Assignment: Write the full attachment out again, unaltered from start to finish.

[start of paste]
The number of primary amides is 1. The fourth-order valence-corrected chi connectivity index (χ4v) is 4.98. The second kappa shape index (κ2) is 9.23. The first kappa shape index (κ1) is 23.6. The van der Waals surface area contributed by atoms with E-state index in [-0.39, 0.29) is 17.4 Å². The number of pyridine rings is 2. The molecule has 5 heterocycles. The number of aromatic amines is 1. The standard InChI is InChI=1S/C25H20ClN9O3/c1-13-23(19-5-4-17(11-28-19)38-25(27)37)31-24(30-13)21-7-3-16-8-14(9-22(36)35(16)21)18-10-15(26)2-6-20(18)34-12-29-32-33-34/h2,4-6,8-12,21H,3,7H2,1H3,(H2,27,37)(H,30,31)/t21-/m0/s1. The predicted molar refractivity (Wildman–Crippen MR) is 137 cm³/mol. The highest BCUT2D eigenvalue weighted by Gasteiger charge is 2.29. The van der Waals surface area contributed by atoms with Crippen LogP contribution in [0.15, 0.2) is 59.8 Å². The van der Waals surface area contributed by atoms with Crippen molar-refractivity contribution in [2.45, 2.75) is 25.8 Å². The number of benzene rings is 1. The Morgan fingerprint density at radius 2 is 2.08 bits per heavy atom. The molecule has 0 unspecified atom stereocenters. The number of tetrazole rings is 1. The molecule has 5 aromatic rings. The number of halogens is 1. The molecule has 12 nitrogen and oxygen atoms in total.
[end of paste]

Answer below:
The number of primary amides is 1. The fourth-order valence-corrected chi connectivity index (χ4v) is 4.98. The second kappa shape index (κ2) is 9.23. The first kappa shape index (κ1) is 23.6. The van der Waals surface area contributed by atoms with E-state index in [-0.39, 0.29) is 17.4 Å². The number of pyridine rings is 2. The molecule has 5 heterocycles. The number of aromatic amines is 1. The standard InChI is InChI=1S/C25H20ClN9O3/c1-13-23(19-5-4-17(11-28-19)38-25(27)37)31-24(30-13)21-7-3-16-8-14(9-22(36)35(16)21)18-10-15(26)2-6-20(18)34-12-29-32-33-34/h2,4-6,8-12,21H,3,7H2,1H3,(H2,27,37)(H,30,31)/t21-/m0/s1. The predicted molar refractivity (Wildman–Crippen MR) is 137 cm³/mol. The highest BCUT2D eigenvalue weighted by Gasteiger charge is 2.29. The van der Waals surface area contributed by atoms with Crippen LogP contribution in [0.15, 0.2) is 59.8 Å². The van der Waals surface area contributed by atoms with Crippen molar-refractivity contribution in [2.45, 2.75) is 25.8 Å². The number of benzene rings is 1. The Morgan fingerprint density at radius 2 is 2.08 bits per heavy atom. The molecule has 0 unspecified atom stereocenters. The number of tetrazole rings is 1. The molecule has 5 aromatic rings. The number of halogens is 1. The molecule has 12 nitrogen and oxygen atoms in total.